Family Sailing Photos

July 15, 2011 § Leave a comment

First published in the CYC Blinker, the official program for the Race to Mackinac – July 2011

We weren’t supposed to bring anything heavy on the race. This was a serious racing program. But I did; a good camera with extra lenses and film, in case something big happened.

It probably wasn’t a great idea to take my beloved and fragile 35mm SLR on a deck awash in waves, pelting rain and spray. But I did, just long enough to snap two images: one of the dad at the helm, daughter at his side, with the rest of the stunned-crazy crew lining the rail, and another of the son on the bow looking like a water-logged superhero mid-battle.

The camera was never the same after the drenching, but the two images are, for me, iconic and real as now. I remember the moment exactly as photographed; a vivid and fond sailing memory.

The summer had been unbearably hot, super-heating the land and Lake Michigan by the start of the Race to Mackinac. A couple of low pressure systems met somewhere north of Denver and marched across the hot plains, gathering more energy when they collided with the warm lake. The massive front smashed the mid-lake fleet, packing an initial seventy knot wallop of wind, bigger than the classic summer squall by a factor of two and enough to frighten even seasoned offshore sailboat racers.

The blast ripped sails, broke booms, parted sheets and forced sailboats to run. We had dropped and lashed our headsail, but were neither fast nor impressed enough to reef the mainsail. Perhaps we should’ve been. We were forced to ease fast and run for the Michigan shore barely in control. The rig bucked and twisted like a long bamboo fishing pole, crushing the chocks and then pounding back and forth at the partners sounding like cannons. I was sure the rig would come down. It didn’t.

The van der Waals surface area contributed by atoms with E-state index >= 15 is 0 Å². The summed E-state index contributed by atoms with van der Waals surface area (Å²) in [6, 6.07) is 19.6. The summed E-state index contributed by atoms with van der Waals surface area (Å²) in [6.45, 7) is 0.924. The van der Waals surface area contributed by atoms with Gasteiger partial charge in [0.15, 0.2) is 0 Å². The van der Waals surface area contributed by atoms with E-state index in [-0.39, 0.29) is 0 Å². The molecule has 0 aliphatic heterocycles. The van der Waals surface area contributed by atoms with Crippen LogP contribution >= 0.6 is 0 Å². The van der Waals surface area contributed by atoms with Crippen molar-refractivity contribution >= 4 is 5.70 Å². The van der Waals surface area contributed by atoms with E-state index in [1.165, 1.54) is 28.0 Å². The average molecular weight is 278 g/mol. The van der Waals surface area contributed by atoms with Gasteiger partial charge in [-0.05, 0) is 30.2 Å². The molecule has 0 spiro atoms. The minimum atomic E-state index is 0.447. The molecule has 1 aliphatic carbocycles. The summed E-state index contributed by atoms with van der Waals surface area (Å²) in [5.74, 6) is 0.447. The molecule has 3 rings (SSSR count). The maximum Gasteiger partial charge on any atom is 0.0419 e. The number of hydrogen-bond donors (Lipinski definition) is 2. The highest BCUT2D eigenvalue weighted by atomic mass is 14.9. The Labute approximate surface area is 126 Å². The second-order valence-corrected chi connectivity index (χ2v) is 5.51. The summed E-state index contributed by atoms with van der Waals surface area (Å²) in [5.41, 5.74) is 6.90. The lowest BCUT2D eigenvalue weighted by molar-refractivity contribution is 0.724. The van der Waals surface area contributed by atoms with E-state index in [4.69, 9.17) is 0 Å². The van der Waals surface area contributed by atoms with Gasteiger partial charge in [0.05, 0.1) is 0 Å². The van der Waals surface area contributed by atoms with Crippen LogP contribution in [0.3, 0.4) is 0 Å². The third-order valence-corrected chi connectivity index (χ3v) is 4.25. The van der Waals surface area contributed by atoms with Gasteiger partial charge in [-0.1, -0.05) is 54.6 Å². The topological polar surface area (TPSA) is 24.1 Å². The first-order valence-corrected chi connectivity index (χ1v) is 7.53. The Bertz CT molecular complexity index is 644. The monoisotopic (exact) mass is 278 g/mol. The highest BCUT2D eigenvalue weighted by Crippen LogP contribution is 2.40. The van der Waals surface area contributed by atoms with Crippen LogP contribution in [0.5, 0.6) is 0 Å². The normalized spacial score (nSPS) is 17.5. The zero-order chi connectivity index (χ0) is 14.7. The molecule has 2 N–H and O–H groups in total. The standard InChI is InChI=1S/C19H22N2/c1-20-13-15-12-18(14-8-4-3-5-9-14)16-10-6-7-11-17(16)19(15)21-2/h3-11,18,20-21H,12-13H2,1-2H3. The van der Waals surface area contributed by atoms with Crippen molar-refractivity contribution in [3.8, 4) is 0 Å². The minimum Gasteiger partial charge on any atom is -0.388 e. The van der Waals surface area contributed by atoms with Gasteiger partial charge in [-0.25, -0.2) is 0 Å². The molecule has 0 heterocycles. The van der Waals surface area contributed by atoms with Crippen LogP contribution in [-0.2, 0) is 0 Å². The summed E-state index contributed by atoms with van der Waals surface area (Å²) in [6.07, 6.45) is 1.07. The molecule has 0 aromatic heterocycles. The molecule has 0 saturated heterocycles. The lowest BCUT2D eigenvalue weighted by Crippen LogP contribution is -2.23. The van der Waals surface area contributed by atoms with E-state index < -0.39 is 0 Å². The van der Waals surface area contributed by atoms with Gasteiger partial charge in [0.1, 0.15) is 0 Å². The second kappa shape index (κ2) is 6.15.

Instead, the boat shuddered and charged ahead at almost twenty knots, speeds not yet seen by its crew.

Snap photo number one.

Soaked to the bone in cotton tees but feeling record speeds, the crew saw the camera and burst into wide grins and loud shouts. It was as if the old fragile Minolta had broken the ice — shifting the focus from the terror of gale-force winds and the ominous banging in the rig to the ecstasy of the surf and the warm freshwater spray. What was scary and uncomfortable was now a joyride.

The party only lasted a couple of minutes. The storm was roiling tall and square breakers from the north by northwest. We might be able to harden up to a northeast course, but only if we could find the power to get through the big waves. Sixty-five knots gradually fell to fifty-five and then to forty-five but held firm. What felt like a train out of control began to feel like a heavyweight boxer taking and giving hits. Still a very big breeze, but a bit more manageable.

The skipper’s son, a college kid, never quit competing. He was watching the fleet unravel around us in the chaos and saw an opportunity. We needed the jib to be able to power through these breakers and make course. He jumped to his feet and hollered back to his dad with four fingers raised, “Four? Let’s put up the four!”